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King Saud University College of Computer and Information Sciences Information Technology Department IT422 - Intelligent systems . Chapter 3. PROBLEM SOLVING BY SEARCHING (2). Informed Search.

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Chapter 3

King Saud University

College of Computer and Information Sciences

Information Technology Department

IT422 - Intelligent systems

Chapter 3


Informed search
Informed Search

  • One that uses problem specific knowledge beyond the definition of the problem itself to guide the search.

  • Why?

    • Without incorporating knowledge into searching, one is forced to look everywhere to find the answer. Hence, the complexity of uninformed search is intractable.

    • With knowledge, one can search the state space as if he was given “hints” when exploring a maze.

      • Heuristic information in search = Hints

    • Leads to dramatic speed up in efficiency.

Informed search1
















Informed Search

  • Best-First Search

    • Greedy Best First Search

    • A* Search

  • Local search algorithms

  • Stochastic Search algorithms

Search only in this subtree!!

Best first search
Best first search

  • Key idea:

    • Use an evaluation function f(n) for each node:

      • estimate of “distance” to the goal.

    • Node with the lowest evaluation is chosen for expansion.

  • Implementation:

    • frontier: maintain the frontier in ascending order of f-values

  • Special cases:

    • Greedy best-first search

    • A* search

Formal description of best first search algorithm
Formal description of Best-First Search algorithm

Function Best-First Graph-Search(problem,frontier,f) returns a solution or a failure

// f: evaluation function

children an empty set;

explored← an empty set;

frontier← Insert (Make-Node(Initial-state[problem],NULL,NULL,d,c),frontier)

Loop do

If Empty?(frontier) then return failure

node ← POP(frontier)

If Goal-Test[ problem] applied to State[node] succeeds thenreturn Solution(node)

add State[node] to explored

childrenExpand (node,problem)

for each child in children

If state [child] is not in explored or frontierthen

frontierinsert(State [child], frontier) // sort frontier in ascending order of f-values

else if child[state] is in frontier with higher f-values then

replace that frontier node with child

End Loop

Greedy best first search
Greedy best-first search

  • Let evaluation function f(n) be an estimate of cost from node n to goal

  • This function is often called a heuristic and is denoted by h(n).

    • f(n) = h(n)

    • e.g. hSLD(n) = straight-line distance from n to Bucharest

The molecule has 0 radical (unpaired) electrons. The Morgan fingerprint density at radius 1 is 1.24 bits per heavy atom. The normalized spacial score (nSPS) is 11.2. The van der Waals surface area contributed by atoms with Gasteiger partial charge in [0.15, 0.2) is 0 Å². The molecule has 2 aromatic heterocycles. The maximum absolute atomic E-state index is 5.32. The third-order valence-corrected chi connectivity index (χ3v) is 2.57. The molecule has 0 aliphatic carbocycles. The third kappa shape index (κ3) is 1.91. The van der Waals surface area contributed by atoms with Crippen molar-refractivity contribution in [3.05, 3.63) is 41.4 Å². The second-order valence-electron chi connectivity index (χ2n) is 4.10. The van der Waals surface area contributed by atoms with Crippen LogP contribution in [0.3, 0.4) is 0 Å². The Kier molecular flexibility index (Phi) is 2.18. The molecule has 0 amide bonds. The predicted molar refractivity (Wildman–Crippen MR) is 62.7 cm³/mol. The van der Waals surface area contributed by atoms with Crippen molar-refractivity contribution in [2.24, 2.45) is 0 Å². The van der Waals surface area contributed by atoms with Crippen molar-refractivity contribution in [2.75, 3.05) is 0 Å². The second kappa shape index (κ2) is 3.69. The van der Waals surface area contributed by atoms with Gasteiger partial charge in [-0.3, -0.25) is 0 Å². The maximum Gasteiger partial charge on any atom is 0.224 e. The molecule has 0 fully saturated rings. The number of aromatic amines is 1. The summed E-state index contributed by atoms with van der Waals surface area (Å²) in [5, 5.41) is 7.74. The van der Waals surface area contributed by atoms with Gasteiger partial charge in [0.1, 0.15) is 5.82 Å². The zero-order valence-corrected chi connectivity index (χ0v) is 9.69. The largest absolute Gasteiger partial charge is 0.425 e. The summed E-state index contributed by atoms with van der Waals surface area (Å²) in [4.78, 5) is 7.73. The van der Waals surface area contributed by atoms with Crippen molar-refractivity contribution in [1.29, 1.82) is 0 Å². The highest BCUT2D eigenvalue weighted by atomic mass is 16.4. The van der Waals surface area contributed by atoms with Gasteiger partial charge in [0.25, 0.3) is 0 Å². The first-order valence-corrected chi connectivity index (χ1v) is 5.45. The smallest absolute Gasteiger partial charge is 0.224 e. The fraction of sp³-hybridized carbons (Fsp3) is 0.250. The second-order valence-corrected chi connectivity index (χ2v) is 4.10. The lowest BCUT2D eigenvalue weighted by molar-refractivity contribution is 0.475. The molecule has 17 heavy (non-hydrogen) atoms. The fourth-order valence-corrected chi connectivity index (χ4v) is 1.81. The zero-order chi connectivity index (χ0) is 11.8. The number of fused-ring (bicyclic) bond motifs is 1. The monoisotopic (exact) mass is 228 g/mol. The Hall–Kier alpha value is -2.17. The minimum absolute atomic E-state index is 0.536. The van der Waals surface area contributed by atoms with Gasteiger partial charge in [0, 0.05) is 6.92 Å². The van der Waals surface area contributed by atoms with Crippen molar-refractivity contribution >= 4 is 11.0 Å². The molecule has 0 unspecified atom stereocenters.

• Greedy best-first search expands the node that appears to be closest to goal.

  • Contrast with uniform-cost search in which lowest cost path from start is expanded.

  • Heuristic function is the way knowledge about the problem is used to guide the search process.

Greedy best first search properties
Greedy best-first search Properties

  • Finds solution without ever expanding a node that is not on the solution path.

  • It is not optimal: the optimal path goes through Ptesti.

  • Minimizing h(n) is susceptible to false starts.

    • e.g. getting from Iasi to Fagaras: according to h(n), we take Neamt node to expand but it is a dead end.

  • If repeated states are not detected, the solution will never be found. Search gets stuck in loops:

    • Iasi →Neamet → Iasi → Neamet

  • The graph search version is Complete in finite spaces with repeated state checking but not in infinite ones.

A search
A* search

  • Most widely known form of best-first search.

  • Key idea:avoid expanding paths that are already expensive.

  • Evaluation function:f(n) = g(n) + h(n)

    • g(n) = path cost so far to reach n. (used in Uniform Cost Search).

    • h(n) = estimated path cost to goal from n. (used in Greedy Best-First Search).

    • f(n) = estimated total cost of path through n to goal.

A search example
A* search example

A search example1
A* search example

A search example2
A* search example

A search example3
A* search example

A search example4
A* search example

A search example5
A* search example

A search1
A* search

  • Definition: a heuristic h(n) is said to be admissible if it never overestimates the cost to reach the goal.

    h(n)  h*(n)

  • where h*(n) is the TRUE cost from n to the goal.

  • e.g: hsld straight line can not be an overestimate.